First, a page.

Leecan and Cooksey Guitar Keys and Positions
compiled by John Miller
Bobby Leecan & Robert Cooksey's complete recordings, done from September 1926 to October 1927, have been collected
on two Document CDs: Volume 1 is DOCD-5279, and Volume 2 is DOCD-5280. They were enormously skilled musicians
working in a very Jazzy style of Blues, with lots of Ragtime influence. Robert Cooksey was a remarkable harmonica
player, equally comfortable playing straight or cross harp, and a lovely bird-like tone in his upper register.
Bobby Leecan worked primarily as an accompanist, using a flat-pick to great effect. His harmonic sophistication
puts him in the class of Papa Charlie Jackson, or perhaps even beyond him, and that is really saying something.
A lot of Leecan's playing is startlingly modern sounding.
Despite being popular enough to record close to fifty sides either under their own names or backing a variety of singers, evidently almost next to nothing is known about Leecan & Cooksey in the biographical sense--not even where they came from, though some people have hypothesized Philadelphia or New York. Anyone have the time and inclination to do some digging through birth/death records in those cities?
I am omitting the first four songs from the Document Volume 1 disc in this listing because Leecan was
not included in the sessions, and he is such an integral part of the combo's sound that these four cuts
really seemed as though they came from somewhere else. I should say that I am dubious of some of the
personnel listings on these recordings. On several tracks Leecan is shown playing tenor banjo, with
Alfred Martin on guitar, yet Martin played mandolin, which is tuned to the same intervals as tenor
banjo on several tracks, and his supposed guitar-playing sounds just like Leecan, even to the extent
of using some of Leecan's pet (and very difficult) licks.
|1||Black Cat Bone Blues||9/27/26||G|
|2||Dirty Guitar Blues||9/27/26||C|
|3||When My Wants Run Out||10/18/26||Verse: F, C and G. Chorus: Bflat|
|4||Talk 'Bout Somethin' That's Gwine To Happen||10/18/26||Bflat|
|5||Need More Blues Take 1||11/22/26||F|
|6||Need More Blues, Take 2||"||F|
|7||Whiskey and Gin Blues, Take 1||"||D|
|8||Whiskey and Gin Blues, Take 2||"||D|
|9||Big Four||"||D minor/F|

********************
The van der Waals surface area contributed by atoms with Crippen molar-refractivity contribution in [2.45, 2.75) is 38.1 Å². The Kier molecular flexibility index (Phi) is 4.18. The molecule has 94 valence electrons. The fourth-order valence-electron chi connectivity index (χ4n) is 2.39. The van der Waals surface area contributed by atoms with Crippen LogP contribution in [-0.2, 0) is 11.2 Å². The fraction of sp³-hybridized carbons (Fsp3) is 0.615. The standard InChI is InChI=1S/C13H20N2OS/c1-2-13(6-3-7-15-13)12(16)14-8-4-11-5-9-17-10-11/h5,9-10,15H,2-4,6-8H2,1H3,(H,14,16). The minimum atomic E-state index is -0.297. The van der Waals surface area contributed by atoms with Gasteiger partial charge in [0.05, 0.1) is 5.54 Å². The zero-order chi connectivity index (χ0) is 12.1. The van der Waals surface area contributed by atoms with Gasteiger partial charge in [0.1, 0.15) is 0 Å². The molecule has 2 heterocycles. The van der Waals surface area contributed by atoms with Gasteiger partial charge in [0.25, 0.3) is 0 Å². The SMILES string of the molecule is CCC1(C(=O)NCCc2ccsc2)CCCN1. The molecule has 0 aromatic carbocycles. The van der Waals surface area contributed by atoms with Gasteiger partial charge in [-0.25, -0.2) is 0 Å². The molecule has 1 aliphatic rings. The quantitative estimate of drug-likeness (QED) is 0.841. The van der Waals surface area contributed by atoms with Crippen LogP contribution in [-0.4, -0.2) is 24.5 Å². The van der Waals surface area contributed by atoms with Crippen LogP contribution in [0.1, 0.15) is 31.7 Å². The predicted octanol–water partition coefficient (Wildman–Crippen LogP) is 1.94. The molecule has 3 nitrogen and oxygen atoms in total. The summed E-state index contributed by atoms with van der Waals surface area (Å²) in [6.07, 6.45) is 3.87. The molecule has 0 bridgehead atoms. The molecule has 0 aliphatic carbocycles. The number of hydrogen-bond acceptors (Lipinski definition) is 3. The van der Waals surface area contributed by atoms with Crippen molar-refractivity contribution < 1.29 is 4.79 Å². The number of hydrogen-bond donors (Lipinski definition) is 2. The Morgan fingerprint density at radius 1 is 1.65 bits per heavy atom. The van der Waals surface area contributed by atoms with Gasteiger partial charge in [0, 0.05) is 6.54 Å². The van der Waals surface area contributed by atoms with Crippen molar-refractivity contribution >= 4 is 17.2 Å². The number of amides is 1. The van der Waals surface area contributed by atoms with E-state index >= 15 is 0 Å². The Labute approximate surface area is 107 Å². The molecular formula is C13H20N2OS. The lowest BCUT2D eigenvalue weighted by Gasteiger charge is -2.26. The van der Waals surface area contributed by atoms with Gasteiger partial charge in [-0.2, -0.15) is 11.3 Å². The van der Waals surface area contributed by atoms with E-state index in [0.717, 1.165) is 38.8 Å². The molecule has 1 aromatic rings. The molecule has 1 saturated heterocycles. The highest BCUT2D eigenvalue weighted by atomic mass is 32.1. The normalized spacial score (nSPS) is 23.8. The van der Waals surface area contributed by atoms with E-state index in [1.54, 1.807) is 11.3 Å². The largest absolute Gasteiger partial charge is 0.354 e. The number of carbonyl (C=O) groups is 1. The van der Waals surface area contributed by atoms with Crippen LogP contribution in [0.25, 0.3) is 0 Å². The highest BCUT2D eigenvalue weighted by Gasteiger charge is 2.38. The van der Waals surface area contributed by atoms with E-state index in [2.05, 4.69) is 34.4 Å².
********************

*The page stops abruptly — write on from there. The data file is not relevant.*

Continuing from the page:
|10||South Street Stomp, Take 1||"||F, B flat|
|11||South Street Stomp, Take 2||"||F, B flat|
|12||I Wants A Real Man||12/26--1/27||A minor/C|
|14||Good Woman Blues||2/14/27||C|
|15||Second Handed Blues||"||C|
|16||Dead Drunk Blues||"||G|
|18||Maxwell And Peoria Blues||"||G|
|19||South Street Blues||"||C|
|20||Hock My Shoes
A few notes on the music:
"When My Wants Run Out" and "Talk 'Bout Somethin' That's Gwine To Happen" are duets pairing the vocalists Elizabeth Smith and Sidney Easton, operating in a bantering manner somewhat akin to Sally Dotson with Smoky Babe, though much less "country".
The multiple take tunes from the 11/22/26 session are all sensational, with "South Street Stomp" perhaps taking
the honors. The session was recorded in Camden, New Jersey, right across the Delaware River from Philadelphia,
where South Street is a famous street. Maybe Leecan and Cooksey were close to home there.
The personnel listed for the 3/22/27 session shows Robert Cooksey paired with Alfred Martin on guitar,
and apparently the sides were issued under the name "Martin and Robert". If that was Alfred Martin on those
sessions, he sure sounded like Bobby Leecan, though he might not be as clean in his playing and touch as Leecan.
|1||Wash-board Cut Out||4/5/27||C|
|5||Ain't She Sweet, Take 1||5/24/27||B flat|
|6||Ain't She Sweet, Take 2||"||B flat|
|7||Don't Let Your Head Hang Down||"||C|
|8||Royal Palm Special||"||C|
|9||Blue Harmonica||"||A minor/C|
|10||Macon Georgia Cut Out||6/27||E minor/G|
|11||Nobody Knows You When You're Down And Out||"||C|
|13||My Old Daddy's Got A Brand New Way To Love||"||C|
|14||Kansas City Shuffle||"||C|
|15||Black Cat Bone||"||G|
|16||Mean Old Bedbug Blues, Take 1||10/27/27||G|
|17||Mean Old Bedbug Blues, Take 2||"||G|
|18||Cold Morning Shout||"||A minor/C|
|20||Dallas Blues, Take 1||"||C|
|21||Dallas Blues, Take 2||"||C|
|22||El Watson's Fox Chase||5/7/28||F#|
A couple of points about these tunes:
* Leecan does not play on "El Watson's Fox Chase". It is a harmonica duet between Robert Cooksey and El Watson.
* For the tunes recorded at the 10/27/27 session, Leecan is shown as playing tenor banjo and Alfred Martin is listed as the guitarist. It's possible, but I don't know about that.
* The key of B flat held no fears for Bobby Leecan. On the two takes of "Ain't She Sweet" he is jaw-droppingly adroit. I wonder if the choice to record so many tunes in G and C standard was driven by the desire to keep Cooksey from having to spend too much money loading up on harmonicas in different keys?